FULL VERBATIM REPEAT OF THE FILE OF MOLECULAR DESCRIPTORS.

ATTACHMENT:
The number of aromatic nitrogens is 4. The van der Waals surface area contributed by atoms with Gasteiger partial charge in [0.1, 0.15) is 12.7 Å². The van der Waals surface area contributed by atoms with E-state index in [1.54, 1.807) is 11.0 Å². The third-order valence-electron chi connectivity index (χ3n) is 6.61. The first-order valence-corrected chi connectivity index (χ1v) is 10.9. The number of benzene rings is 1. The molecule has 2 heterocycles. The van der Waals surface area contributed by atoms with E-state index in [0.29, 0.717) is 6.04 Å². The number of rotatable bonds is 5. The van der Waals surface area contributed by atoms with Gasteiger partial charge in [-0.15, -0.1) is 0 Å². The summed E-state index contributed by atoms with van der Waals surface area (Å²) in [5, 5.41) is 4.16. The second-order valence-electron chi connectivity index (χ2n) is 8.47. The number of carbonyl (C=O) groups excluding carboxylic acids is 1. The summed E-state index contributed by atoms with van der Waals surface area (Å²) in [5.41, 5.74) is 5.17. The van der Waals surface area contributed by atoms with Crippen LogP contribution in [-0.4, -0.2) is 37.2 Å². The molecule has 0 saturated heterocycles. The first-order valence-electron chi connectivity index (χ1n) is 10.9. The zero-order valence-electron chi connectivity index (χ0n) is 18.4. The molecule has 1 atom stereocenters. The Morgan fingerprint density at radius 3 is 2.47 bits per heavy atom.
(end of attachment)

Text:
The number of aromatic nitrogens is 4. The van der Waals surface area contributed by atoms with Gasteiger partial charge in [0.1, 0.15) is 12.7 Å². The van der Waals surface area contributed by atoms with E-state index in [1.54, 1.807) is 11.0 Å². The third-order valence-electron chi connectivity index (χ3n) is 6.61. The first-order valence-corrected chi connectivity index (χ1v) is 10.9. The number of benzene rings is 1. The molecule has 2 heterocycles. The van der Waals surface area contributed by atoms with E-state index in [0.29, 0.717) is 6.04 Å². The number of rotatable bonds is 5. The van der Waals surface area contributed by atoms with Gasteiger partial charge in [-0.15, -0.1) is 0 Å². The summed E-state index contributed by atoms with van der Waals surface area (Å²) in [5, 5.41) is 4.16. The second-order valence-electron chi connectivity index (χ2n) is 8.47. The number of carbonyl (C=O) groups excluding carboxylic acids is 1. The summed E-state index contributed by atoms with van der Waals surface area (Å²) in [5.41, 5.74) is 5.17. The van der Waals surface area contributed by atoms with Crippen LogP contribution in [-0.4, -0.2) is 37.2 Å². The molecule has 0 saturated heterocycles. The first-order valence-electron chi connectivity index (χ1n) is 10.9. The zero-order valence-electron chi connectivity index (χ0n) is 18.4. The molecule has 1 atom stereocenters. The Morgan fingerprint density at radius 3 is 2.47 bits per heavy atom.